Multilevel Environmental Governance

Multilevel Environmental Governance

Managing Water and Climate Change in Europe and North America

Edited by Inger Weibust and James Meadowcroft

The literature on Multi-level governance (MLG), an approach that explicitly looks at the system of the many interacting authority structures at work in the global political economy, has grown significantly over the last decade. The authors in this volume examine how multilevel governance (MLG) systems address climate change and water policy.

Chapter 5: Playing a zero sum game: sharing water between jurisdictions in federations

Inger Weibust

Subjects: environment, climate change, environmental politics and policy, water, politics and public policy, environmental politics and policy, regulation and governance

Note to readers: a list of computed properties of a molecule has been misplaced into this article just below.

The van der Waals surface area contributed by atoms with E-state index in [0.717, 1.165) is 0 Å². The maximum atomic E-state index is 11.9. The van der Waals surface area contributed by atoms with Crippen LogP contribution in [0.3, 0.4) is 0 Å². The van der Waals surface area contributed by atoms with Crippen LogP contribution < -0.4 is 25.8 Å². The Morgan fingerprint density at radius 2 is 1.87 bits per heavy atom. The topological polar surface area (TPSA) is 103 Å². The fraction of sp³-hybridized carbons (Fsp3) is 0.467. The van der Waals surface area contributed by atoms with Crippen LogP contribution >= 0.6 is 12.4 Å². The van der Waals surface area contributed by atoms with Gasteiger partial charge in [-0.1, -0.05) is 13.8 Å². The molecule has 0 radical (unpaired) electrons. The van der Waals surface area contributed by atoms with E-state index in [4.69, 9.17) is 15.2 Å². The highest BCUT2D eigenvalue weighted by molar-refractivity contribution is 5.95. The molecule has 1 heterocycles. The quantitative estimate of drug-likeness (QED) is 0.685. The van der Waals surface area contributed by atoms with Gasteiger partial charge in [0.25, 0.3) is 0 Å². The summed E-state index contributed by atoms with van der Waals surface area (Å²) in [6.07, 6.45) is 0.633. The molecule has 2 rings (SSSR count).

Climate change has been raising concerns about water shortages and interstate water wars, even though the most recent case of armed conflict over water occurred 4500 years ago. More recently, in 1934, armed troops massed along a border in a water supply conflict. The border in question was not an international boundary but the one between Arizona and California. Arizona's governor called out the National Guard to prevent California's construction of the Parker dam, which was expected to reduce Arizona's share of the Colorado River (Gleick 2000). The United States (US) Supreme Court eventually settled the dispute (Gleick 2009a). Although armed conflict over water is very rare, other forms of conflict are commonplace when river waters are allocated between jurisdictions directly upstream/ downstream of one another. The game theory term for this zero sum situation is 'pure conflict,' because there is no win/win solution. A unit of water consumed by one jurisdiction cannot also be consumed by another. Furthermore, river flow allocation can illustrate additional meanings of 'conflict': contention and rivalry. A legal scholar of US interstate water disputes compares these to kickboxing: not lethal but fairly vicious nonetheless (Ruhl 2003, 57). Another legal scholar contends that interstate water conflicts are never 'resolved with finality. Such conflicts have a great deal in common with volcanoes: sometimes they are active, sometimes they are dormant but they are always volcanoes.

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